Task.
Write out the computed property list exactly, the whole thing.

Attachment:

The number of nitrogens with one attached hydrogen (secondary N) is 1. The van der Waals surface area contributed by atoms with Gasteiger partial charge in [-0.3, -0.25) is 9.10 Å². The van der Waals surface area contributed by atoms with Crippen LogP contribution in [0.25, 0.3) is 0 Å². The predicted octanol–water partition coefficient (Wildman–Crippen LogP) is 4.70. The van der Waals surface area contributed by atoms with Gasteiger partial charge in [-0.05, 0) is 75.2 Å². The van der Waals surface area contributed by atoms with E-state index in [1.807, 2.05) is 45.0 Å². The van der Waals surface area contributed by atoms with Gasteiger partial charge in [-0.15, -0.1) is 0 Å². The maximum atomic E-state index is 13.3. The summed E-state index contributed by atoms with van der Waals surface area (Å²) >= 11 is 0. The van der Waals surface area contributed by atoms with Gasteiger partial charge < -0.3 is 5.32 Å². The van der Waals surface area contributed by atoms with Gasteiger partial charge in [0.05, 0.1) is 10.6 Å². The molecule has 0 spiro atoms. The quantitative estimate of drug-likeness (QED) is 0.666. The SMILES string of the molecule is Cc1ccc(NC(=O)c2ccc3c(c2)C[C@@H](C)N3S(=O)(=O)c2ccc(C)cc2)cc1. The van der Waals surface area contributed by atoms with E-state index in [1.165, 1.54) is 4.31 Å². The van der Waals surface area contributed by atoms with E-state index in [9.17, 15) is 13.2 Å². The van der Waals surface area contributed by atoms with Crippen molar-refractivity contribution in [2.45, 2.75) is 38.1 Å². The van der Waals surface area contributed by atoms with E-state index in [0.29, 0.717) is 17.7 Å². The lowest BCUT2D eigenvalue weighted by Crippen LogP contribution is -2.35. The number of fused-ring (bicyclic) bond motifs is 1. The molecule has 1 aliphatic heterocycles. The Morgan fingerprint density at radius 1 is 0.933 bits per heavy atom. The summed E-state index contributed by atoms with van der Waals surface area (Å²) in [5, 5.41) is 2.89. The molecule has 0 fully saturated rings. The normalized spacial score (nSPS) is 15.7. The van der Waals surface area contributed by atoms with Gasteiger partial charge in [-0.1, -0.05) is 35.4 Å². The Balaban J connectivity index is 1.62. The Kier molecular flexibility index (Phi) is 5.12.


The number of nitrogens with one attached hydrogen (secondary N) is 1. The van der Waals surface area contributed by atoms with Gasteiger partial charge in [-0.3, -0.25) is 9.10 Å². The van der Waals surface area contributed by atoms with Crippen LogP contribution in [0.25, 0.3) is 0 Å². The predicted octanol–water partition coefficient (Wildman–Crippen LogP) is 4.70. The van der Waals surface area contributed by atoms with Gasteiger partial charge in [-0.05, 0) is 75.2 Å². The van der Waals surface area contributed by atoms with E-state index in [1.807, 2.05) is 45.0 Å². The van der Waals surface area contributed by atoms with Gasteiger partial charge in [-0.15, -0.1) is 0 Å². The maximum atomic E-state index is 13.3. The summed E-state index contributed by atoms with van der Waals surface area (Å²) >= 11 is 0. The van der Waals surface area contributed by atoms with Gasteiger partial charge < -0.3 is 5.32 Å². The van der Waals surface area contributed by atoms with Gasteiger partial charge in [0.05, 0.1) is 10.6 Å². The molecule has 0 spiro atoms. The quantitative estimate of drug-likeness (QED) is 0.666. The SMILES string of the molecule is Cc1ccc(NC(=O)c2ccc3c(c2)C[C@@H](C)N3S(=O)(=O)c2ccc(C)cc2)cc1. The van der Waals surface area contributed by atoms with E-state index in [1.165, 1.54) is 4.31 Å². The van der Waals surface area contributed by atoms with E-state index in [9.17, 15) is 13.2 Å². The van der Waals surface area contributed by atoms with Crippen molar-refractivity contribution in [2.45, 2.75) is 38.1 Å². The van der Waals surface area contributed by atoms with E-state index in [0.29, 0.717) is 17.7 Å². The lowest BCUT2D eigenvalue weighted by Crippen LogP contribution is -2.35. The number of fused-ring (bicyclic) bond motifs is 1. The molecule has 1 aliphatic heterocycles. The Morgan fingerprint density at radius 1 is 0.933 bits per heavy atom. The summed E-state index contributed by atoms with van der Waals surface area (Å²) in [5, 5.41) is 2.89. The molecule has 0 fully saturated rings. The normalized spacial score (nSPS) is 15.7. The van der Waals surface area contributed by atoms with Gasteiger partial charge in [-0.1, -0.05) is 35.4 Å². The Balaban J connectivity index is 1.62. The Kier molecular flexibility index (Phi) is 5.12.